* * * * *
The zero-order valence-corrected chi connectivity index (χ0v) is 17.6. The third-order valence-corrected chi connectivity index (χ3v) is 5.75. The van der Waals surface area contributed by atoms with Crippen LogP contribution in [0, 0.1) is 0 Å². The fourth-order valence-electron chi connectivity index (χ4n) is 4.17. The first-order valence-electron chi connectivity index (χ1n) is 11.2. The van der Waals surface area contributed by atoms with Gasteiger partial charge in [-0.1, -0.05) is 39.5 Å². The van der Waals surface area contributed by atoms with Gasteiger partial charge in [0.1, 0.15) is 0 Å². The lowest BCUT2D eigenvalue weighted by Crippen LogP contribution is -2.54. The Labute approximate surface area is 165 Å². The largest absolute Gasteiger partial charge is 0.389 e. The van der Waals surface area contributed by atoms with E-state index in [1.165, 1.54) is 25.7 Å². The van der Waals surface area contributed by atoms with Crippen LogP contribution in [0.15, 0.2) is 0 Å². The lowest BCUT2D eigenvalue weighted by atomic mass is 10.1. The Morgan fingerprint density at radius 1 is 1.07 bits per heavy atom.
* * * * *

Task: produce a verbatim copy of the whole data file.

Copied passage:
The zero-order valence-corrected chi connectivity index (χ0v) is 17.6. The third-order valence-corrected chi connectivity index (χ3v) is 5.75. The van der Waals surface area contributed by atoms with Crippen LogP contribution in [0, 0.1) is 0 Å². The fourth-order valence-electron chi connectivity index (χ4n) is 4.17. The first-order valence-electron chi connectivity index (χ1n) is 11.2. The van der Waals surface area contributed by atoms with Gasteiger partial charge in [-0.1, -0.05) is 39.5 Å². The van der Waals surface area contributed by atoms with Gasteiger partial charge in [0.1, 0.15) is 0 Å². The lowest BCUT2D eigenvalue weighted by Crippen LogP contribution is -2.54. The Labute approximate surface area is 165 Å². The largest absolute Gasteiger partial charge is 0.389 e. The van der Waals surface area contributed by atoms with E-state index in [1.165, 1.54) is 25.7 Å². The van der Waals surface area contributed by atoms with Crippen LogP contribution in [0.15, 0.2) is 0 Å². The lowest BCUT2D eigenvalue weighted by atomic mass is 10.1. The Morgan fingerprint density at radius 1 is 1.07 bits per heavy atom.